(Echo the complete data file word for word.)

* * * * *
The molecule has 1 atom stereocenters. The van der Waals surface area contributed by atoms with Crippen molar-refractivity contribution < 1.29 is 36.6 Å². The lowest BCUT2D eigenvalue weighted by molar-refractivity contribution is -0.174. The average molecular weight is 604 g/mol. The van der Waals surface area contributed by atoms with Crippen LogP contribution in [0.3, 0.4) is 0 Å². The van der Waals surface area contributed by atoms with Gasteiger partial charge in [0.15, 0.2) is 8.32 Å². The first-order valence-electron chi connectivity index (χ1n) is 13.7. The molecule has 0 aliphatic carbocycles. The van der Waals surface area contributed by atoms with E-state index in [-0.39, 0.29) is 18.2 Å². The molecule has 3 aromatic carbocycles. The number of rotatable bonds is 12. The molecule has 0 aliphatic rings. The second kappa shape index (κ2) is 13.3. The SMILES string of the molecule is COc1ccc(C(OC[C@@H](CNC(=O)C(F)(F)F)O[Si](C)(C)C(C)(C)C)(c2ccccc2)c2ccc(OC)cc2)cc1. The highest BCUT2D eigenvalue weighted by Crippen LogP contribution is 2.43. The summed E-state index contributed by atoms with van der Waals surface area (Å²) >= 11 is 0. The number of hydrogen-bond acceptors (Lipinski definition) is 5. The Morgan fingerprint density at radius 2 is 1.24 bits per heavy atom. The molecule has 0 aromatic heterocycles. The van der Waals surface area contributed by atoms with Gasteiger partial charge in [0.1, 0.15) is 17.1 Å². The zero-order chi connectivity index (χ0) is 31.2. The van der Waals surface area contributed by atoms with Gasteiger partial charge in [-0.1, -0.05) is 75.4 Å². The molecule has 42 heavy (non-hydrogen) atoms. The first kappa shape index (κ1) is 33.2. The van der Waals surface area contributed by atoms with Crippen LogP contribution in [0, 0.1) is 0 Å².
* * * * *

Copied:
The molecule has 1 atom stereocenters. The van der Waals surface area contributed by atoms with Crippen molar-refractivity contribution < 1.29 is 36.6 Å². The lowest BCUT2D eigenvalue weighted by molar-refractivity contribution is -0.174. The average molecular weight is 604 g/mol. The van der Waals surface area contributed by atoms with Crippen LogP contribution in [0.3, 0.4) is 0 Å². The van der Waals surface area contributed by atoms with Gasteiger partial charge in [0.15, 0.2) is 8.32 Å². The first-order valence-electron chi connectivity index (χ1n) is 13.7. The molecule has 0 aliphatic carbocycles. The van der Waals surface area contributed by atoms with E-state index in [-0.39, 0.29) is 18.2 Å². The molecule has 3 aromatic carbocycles. The number of rotatable bonds is 12. The molecule has 0 aliphatic rings. The second kappa shape index (κ2) is 13.3. The SMILES string of the molecule is COc1ccc(C(OC[C@@H](CNC(=O)C(F)(F)F)O[Si](C)(C)C(C)(C)C)(c2ccccc2)c2ccc(OC)cc2)cc1. The highest BCUT2D eigenvalue weighted by Crippen LogP contribution is 2.43. The summed E-state index contributed by atoms with van der Waals surface area (Å²) >= 11 is 0. The number of hydrogen-bond acceptors (Lipinski definition) is 5. The Morgan fingerprint density at radius 2 is 1.24 bits per heavy atom. The molecule has 0 aromatic heterocycles. The van der Waals surface area contributed by atoms with Gasteiger partial charge in [0.1, 0.15) is 17.1 Å². The zero-order chi connectivity index (χ0) is 31.2. The van der Waals surface area contributed by atoms with Gasteiger partial charge in [-0.1, -0.05) is 75.4 Å². The molecule has 42 heavy (non-hydrogen) atoms. The first kappa shape index (κ1) is 33.2. The van der Waals surface area contributed by atoms with Crippen LogP contribution in [0, 0.1) is 0 Å².